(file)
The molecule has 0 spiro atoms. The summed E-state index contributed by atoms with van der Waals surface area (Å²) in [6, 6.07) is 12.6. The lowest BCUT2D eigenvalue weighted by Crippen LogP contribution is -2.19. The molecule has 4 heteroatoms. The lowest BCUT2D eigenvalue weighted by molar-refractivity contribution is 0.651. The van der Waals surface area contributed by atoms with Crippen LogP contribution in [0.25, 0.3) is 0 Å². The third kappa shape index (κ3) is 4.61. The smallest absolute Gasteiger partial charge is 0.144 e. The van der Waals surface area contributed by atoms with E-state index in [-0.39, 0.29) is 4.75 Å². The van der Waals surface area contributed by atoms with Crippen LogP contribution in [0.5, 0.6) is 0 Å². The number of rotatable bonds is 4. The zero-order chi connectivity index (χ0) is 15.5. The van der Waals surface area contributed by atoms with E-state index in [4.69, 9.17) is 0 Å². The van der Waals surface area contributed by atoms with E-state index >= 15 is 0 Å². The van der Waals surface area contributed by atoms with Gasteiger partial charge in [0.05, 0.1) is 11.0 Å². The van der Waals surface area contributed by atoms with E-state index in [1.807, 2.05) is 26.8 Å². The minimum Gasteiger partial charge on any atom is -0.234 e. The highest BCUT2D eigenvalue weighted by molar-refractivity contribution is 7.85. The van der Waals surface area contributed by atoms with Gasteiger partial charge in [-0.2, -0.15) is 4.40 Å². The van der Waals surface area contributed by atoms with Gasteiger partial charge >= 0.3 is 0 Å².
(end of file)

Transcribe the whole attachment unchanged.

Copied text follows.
The molecule has 0 spiro atoms. The summed E-state index contributed by atoms with van der Waals surface area (Å²) in [6, 6.07) is 12.6. The lowest BCUT2D eigenvalue weighted by Crippen LogP contribution is -2.19. The molecule has 4 heteroatoms. The lowest BCUT2D eigenvalue weighted by molar-refractivity contribution is 0.651. The van der Waals surface area contributed by atoms with Crippen LogP contribution in [0.25, 0.3) is 0 Å². The third kappa shape index (κ3) is 4.61. The smallest absolute Gasteiger partial charge is 0.144 e. The van der Waals surface area contributed by atoms with E-state index in [-0.39, 0.29) is 4.75 Å². The van der Waals surface area contributed by atoms with Crippen LogP contribution in [0.5, 0.6) is 0 Å². The number of rotatable bonds is 4. The zero-order chi connectivity index (χ0) is 15.5. The van der Waals surface area contributed by atoms with E-state index in [4.69, 9.17) is 0 Å². The van der Waals surface area contributed by atoms with E-state index >= 15 is 0 Å². The van der Waals surface area contributed by atoms with Gasteiger partial charge in [0.05, 0.1) is 11.0 Å². The van der Waals surface area contributed by atoms with E-state index in [1.807, 2.05) is 26.8 Å². The minimum Gasteiger partial charge on any atom is -0.234 e. The highest BCUT2D eigenvalue weighted by molar-refractivity contribution is 7.85. The van der Waals surface area contributed by atoms with Gasteiger partial charge in [-0.2, -0.15) is 4.40 Å². The van der Waals surface area contributed by atoms with Gasteiger partial charge >= 0.3 is 0 Å².